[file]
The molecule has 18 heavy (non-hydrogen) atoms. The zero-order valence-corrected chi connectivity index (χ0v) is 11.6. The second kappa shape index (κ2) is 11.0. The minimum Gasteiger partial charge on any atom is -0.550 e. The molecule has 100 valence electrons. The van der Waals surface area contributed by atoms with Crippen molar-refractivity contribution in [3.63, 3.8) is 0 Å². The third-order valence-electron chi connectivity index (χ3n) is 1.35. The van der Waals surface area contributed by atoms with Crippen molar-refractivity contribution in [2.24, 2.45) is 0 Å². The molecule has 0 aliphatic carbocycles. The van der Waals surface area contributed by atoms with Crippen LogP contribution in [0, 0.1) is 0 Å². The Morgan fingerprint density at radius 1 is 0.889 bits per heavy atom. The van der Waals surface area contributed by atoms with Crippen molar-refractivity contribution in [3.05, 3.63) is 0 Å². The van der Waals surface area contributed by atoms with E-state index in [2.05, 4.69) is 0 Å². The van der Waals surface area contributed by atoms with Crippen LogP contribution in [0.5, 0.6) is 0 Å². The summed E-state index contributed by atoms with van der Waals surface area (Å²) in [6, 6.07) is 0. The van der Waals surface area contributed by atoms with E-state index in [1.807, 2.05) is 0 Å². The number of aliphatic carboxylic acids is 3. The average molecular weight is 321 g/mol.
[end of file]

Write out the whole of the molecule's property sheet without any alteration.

The molecule has 18 heavy (non-hydrogen) atoms. The zero-order valence-corrected chi connectivity index (χ0v) is 11.6. The second kappa shape index (κ2) is 11.0. The minimum Gasteiger partial charge on any atom is -0.550 e. The molecule has 100 valence electrons. The van der Waals surface area contributed by atoms with Crippen molar-refractivity contribution in [3.63, 3.8) is 0 Å². The third-order valence-electron chi connectivity index (χ3n) is 1.35. The van der Waals surface area contributed by atoms with Crippen molar-refractivity contribution in [2.24, 2.45) is 0 Å². The molecule has 0 aliphatic carbocycles. The van der Waals surface area contributed by atoms with Crippen LogP contribution in [0, 0.1) is 0 Å². The Morgan fingerprint density at radius 1 is 0.889 bits per heavy atom. The van der Waals surface area contributed by atoms with Crippen molar-refractivity contribution in [3.05, 3.63) is 0 Å². The van der Waals surface area contributed by atoms with E-state index in [2.05, 4.69) is 0 Å². The van der Waals surface area contributed by atoms with Crippen LogP contribution in [0.5, 0.6) is 0 Å². The summed E-state index contributed by atoms with van der Waals surface area (Å²) in [6, 6.07) is 0. The van der Waals surface area contributed by atoms with E-state index in [1.807, 2.05) is 0 Å². The number of aliphatic carboxylic acids is 3. The average molecular weight is 321 g/mol.